The Croft @ Darlington Hippodrome
A tale set across 3 time periods but very much of today.
Set solely in a small crofters cottage in the Scottish Highlands, and with minimal props, the immersive and at times claustrophobic feelings are testament to the small but brilliant cast and the tight direction by Philip Franks.
The opening scene presents the viewer with Suzanne and Laura, two modern urbanites who have escaped to the croft for a break away and to discover each other. Laura (Lucy Doyle) is an early twenties modern woman, brash, confident and desperate to take life for what she wants. The croft is actually her father’s and so this return after many years is a chance for her to reconnect with her past and hopefully bring in her future.
Suzanne is a mum of 2 teenage boys, her marriage on the rocks, who has found herself in the midst of an exciting and new relationship, both with Laura and more importantly, with herself.
Interspersed with the here and now story are two other timelines both of which also play out in the croft. One is of Laura’s mum, Ruth, who loved to visit the croft and chose it as her final place to live while she succumbed to terminal cancer. She and Laura were as best friends during Laura's early childhood, swimming, hiking and spending time at the croft but sadly she became estranged with Laura’s vicar father, Tom (Simon Roberts) and found a friendship in the local gamekeeper David (Drew Cain). Clearly Laura has some unresolved issues with how her mum finally died and was hoping that her visit to the croft would help her to understand and maybe make peace.
The other tale is set in the mid 19th century of an old crofter, Enid (Gwen Taylor) who takes in a young village girl, Eilene (again played by Lucy Doyle) and the challenges of not only fighting the clearances, but also of the suspicion and fear that a single, old woman could breed in the small minded community. Hounded as a witch and with aspersions cast on the nature of their relationship, Enid refuses to leave the croft despite the all pleading and threats.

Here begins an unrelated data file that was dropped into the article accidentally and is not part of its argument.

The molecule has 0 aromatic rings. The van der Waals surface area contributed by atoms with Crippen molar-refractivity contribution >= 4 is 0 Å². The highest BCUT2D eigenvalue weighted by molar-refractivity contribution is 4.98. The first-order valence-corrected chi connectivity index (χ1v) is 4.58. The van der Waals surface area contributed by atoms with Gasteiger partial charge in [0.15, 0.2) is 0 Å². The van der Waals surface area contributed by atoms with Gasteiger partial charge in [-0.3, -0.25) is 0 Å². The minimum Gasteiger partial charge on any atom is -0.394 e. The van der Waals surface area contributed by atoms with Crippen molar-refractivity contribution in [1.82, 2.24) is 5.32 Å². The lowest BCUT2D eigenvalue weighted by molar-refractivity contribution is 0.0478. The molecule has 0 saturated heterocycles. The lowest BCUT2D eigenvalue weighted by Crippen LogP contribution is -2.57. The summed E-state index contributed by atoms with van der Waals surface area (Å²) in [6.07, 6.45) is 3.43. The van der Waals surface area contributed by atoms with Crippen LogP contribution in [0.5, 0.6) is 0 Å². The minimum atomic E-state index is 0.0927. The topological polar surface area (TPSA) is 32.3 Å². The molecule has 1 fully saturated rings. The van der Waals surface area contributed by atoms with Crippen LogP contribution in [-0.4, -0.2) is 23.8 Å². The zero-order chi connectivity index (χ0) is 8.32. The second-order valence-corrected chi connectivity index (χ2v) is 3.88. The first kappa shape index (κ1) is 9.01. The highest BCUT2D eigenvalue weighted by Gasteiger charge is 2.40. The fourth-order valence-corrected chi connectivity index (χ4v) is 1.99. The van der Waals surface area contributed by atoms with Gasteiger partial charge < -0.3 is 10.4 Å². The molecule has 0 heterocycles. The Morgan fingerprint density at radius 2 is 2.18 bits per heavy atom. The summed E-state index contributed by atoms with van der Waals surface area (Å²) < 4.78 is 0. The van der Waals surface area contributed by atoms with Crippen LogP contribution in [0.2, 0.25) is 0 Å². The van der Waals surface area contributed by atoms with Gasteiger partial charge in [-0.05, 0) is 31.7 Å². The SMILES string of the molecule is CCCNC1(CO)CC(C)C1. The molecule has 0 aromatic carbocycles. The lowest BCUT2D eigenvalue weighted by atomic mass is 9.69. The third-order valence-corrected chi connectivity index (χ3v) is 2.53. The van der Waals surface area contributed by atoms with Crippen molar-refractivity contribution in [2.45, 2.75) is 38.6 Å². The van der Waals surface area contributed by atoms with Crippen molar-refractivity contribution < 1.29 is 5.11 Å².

Whilst this is billed as a thriller, I found it more to be a piece on social attitudes. It may be set across 3 time periods but the underlying themes are very much of today, very ‘woke’, very #metoo.
All the female roles encounter some degree of prejudice from male counterparts and are forced to seek solace with other women which only seems to provoke more misogyny. Suzanne with her estranged husband and teenage boys, Laura with her religious father whom she blames for her mother’s death, Ruth, whose once strong relationship with Laura is torn apart by her falling in love with David, Enid who is hounded by the ‘big house’ landowners for being different and Eilene who falls foul of a local boy and is left to seek help from the crofter.
Whether the intent by Milles was to write a social commentary on how some attitudes don’t seem to change, despite the passing of time, whether it was meant to be a play about the intertwining of 3 storylines, or whether it is a clever piece of veiled misandry, one thing is for sure, The Croft is a solid piece of theatre which will leave audiences contemplating their own moral compass.